Primrose Hill has been a mixed area since its first construction – the major part of it between about 1845 and 1870. Unlike, say, Kentish Town, it was not a village overtaken by expanding London, but a wholly new suburb built on the fields round the bottom of the hill itself. This land formed part of the estate of Lord Southampton who in 1840, having sold what he owned in the area of present-day Mornington Crescent and Camden Town, put his more northern fields up for auction.
The only large building in the area then was the Chalk Farm Tavern – on an ancient lane winding west off the comparatively busy Hampstead Road, a medieval route north out of London. This tavern (on the site of present 89 Regent’s Park Road) was to remain, and housing to be built all around it and its gardens opposite.
The 1840 sale map outlines an ambitious scheme: large detached and semi-detached villas (a word which has been debased) set in their own spacious gardens, with wide and generously-curving roads. The eventual development was both less imposing and more varied.
The Primrose Hill residential area has always had a clear physical identity, contained as it is by three boundaries. Two of these pre-date the housing and are formed by transport systems: the Regent’s Canal, completed in 1820, to the south; and the railway line northwards out of Euston, opened in 1837, curving round its east and north. The third boundary came in 1842 when an act of Parliament designated the fields of Primrose Hill to the west a future ‘park’. Local residents today have a clear sense of when they are leaving the area. Estate agents, appealing to nostalgia, refer to the shopping area of Regent’s Park Road as ‘the village’ – which it never was.
The determining factor for the character of the new suburb was the second of the above three boundaries: the railway. Some of the earliest buildings were the modest railway cottages (on the site of present Auden Place, between Chalcot Road and Regent’s Park Road) which housed the men servicing the noisy engines and goods depots on the site of today’s trendy stalls of Camden Lock. During the 1850s the popularity of rail travel caused the line to become increasingly busy and dirty, the smoke and soot belched out by the coal-burning engines and shunting yards rendering the building plots closest to the tracks undesirable.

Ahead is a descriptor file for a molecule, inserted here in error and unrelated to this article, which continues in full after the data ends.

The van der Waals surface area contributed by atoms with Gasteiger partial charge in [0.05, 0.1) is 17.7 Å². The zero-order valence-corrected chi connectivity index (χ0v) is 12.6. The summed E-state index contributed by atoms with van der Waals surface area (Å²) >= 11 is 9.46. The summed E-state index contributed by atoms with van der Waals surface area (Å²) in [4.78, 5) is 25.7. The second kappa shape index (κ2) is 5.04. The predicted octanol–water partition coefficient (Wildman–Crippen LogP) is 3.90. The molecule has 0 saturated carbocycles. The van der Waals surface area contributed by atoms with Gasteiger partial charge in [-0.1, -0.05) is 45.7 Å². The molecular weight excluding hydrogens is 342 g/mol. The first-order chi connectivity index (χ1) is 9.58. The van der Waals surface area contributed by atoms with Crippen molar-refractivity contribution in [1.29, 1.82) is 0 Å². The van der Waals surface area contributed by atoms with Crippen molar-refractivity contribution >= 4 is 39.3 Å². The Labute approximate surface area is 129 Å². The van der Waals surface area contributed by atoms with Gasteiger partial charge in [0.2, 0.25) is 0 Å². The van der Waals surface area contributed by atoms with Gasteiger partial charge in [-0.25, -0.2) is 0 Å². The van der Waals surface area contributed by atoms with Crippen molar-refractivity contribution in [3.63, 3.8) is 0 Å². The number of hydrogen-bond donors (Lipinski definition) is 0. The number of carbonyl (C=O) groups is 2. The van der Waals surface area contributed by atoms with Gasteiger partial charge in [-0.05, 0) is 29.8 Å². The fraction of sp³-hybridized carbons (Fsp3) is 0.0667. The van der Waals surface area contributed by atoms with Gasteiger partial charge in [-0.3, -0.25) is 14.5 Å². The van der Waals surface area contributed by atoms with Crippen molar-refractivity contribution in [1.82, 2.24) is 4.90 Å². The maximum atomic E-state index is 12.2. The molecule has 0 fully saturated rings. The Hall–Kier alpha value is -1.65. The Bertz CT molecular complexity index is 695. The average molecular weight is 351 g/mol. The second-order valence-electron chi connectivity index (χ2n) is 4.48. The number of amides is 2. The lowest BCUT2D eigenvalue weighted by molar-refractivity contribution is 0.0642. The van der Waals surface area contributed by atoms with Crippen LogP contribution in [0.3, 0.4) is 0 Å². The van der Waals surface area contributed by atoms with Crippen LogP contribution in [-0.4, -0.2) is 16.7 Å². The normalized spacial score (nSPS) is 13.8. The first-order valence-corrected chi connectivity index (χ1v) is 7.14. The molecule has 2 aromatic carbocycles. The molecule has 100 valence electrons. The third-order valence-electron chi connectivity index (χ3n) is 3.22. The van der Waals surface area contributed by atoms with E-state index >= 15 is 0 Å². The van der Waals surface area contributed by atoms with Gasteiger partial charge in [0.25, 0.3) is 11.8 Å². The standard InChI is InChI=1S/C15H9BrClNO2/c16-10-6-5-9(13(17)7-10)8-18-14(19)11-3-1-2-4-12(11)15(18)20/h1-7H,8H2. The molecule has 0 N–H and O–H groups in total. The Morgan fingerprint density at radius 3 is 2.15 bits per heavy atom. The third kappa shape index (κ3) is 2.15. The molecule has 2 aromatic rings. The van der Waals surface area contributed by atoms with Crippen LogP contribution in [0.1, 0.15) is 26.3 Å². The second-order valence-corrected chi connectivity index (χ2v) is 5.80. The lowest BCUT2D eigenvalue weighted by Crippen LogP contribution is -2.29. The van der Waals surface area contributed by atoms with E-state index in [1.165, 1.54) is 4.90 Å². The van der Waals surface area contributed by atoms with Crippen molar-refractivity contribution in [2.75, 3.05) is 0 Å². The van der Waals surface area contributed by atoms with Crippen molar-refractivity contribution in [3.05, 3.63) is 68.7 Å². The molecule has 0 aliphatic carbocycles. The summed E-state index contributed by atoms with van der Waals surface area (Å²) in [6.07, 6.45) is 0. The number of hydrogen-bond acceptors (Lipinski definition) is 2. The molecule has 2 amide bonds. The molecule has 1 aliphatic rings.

Another factor may have been the delay in building. Between the sale of the Southampton estate in 1840 and completion of most of the Primrose Hill area about twenty-five years later there would have been changes in architectural taste and family budgets. London was expanding as fast as the new middle classes.
Eventually only the plots furthest from the railway were developed with the larger homes – and even these were taken by people who were ‘respectable’ rather than ‘fashionable’. Instead terraces appeared: a row of perhaps five or so narrower houses on a plot where the sale plan had suggested only a pair of detached villas. Many of these terrace houses quickly deteriorated into lodging houses. Some were rented out floor-by-floor, others room-by-room. Washing and cooking facilities were shared and minimal. Simple meals might be provided for boarders.
The many mews secluded behind the main streets housed not only private carriages, but livery stables, artisans’ workshops and light industry, so there has been, right from the start, a healthy admixture of commercial activity. Apart from the railway, two of the larger local employers must have been the piano factory in Fitzroy Road and the Electric Telegraph Company complex in Gloucester Avenue. This variety of use distinguishes Primrose Hill from areas like Belgravia and Kensington – which some consider to be more desirable, and where development was limited to a certain architectural and social uniformity by clauses in the original land sales restricting building to purely residential purposes.
Some of the larger houses in Primrose Hill were purchased freehold, more were taken on long or short leases. These became one-family homes, employing two or three servants. However the middle-income terraces quickly became densely occupied, with a typical pattern of one family per floor, sometimes one per room. At the lower end of the local social scale, the small two-up two-down railway cottages were occupied by railway workers and their families with, in 1851, an average of four to six people per house. Later censuses suggest that they became poorer and were reduced to one family per room.
Charles Booth, the Victorian sociologist, identified eight classes among the people of London. His 1889 ‘Descriptive Map of London Poverty’ identifies the larger houses of Primrose Hill as ‘upper middle and upper class, comfortable to wealthy, the servant-keeping class’. Others are ‘well-to-do, lower middle class, one or two servants’. Yet others are ‘higher class labour, working class comfort, good ordinary earnings’. But the large households revealed by the censuses suggest tough and cramped conditions which would be classified very differently today.
This new, mixed suburb of Primrose Hill was almost completely constructed by about 1875. The last major development was that of Primrose Hill Studios, off Fitzroy Road, in 1877.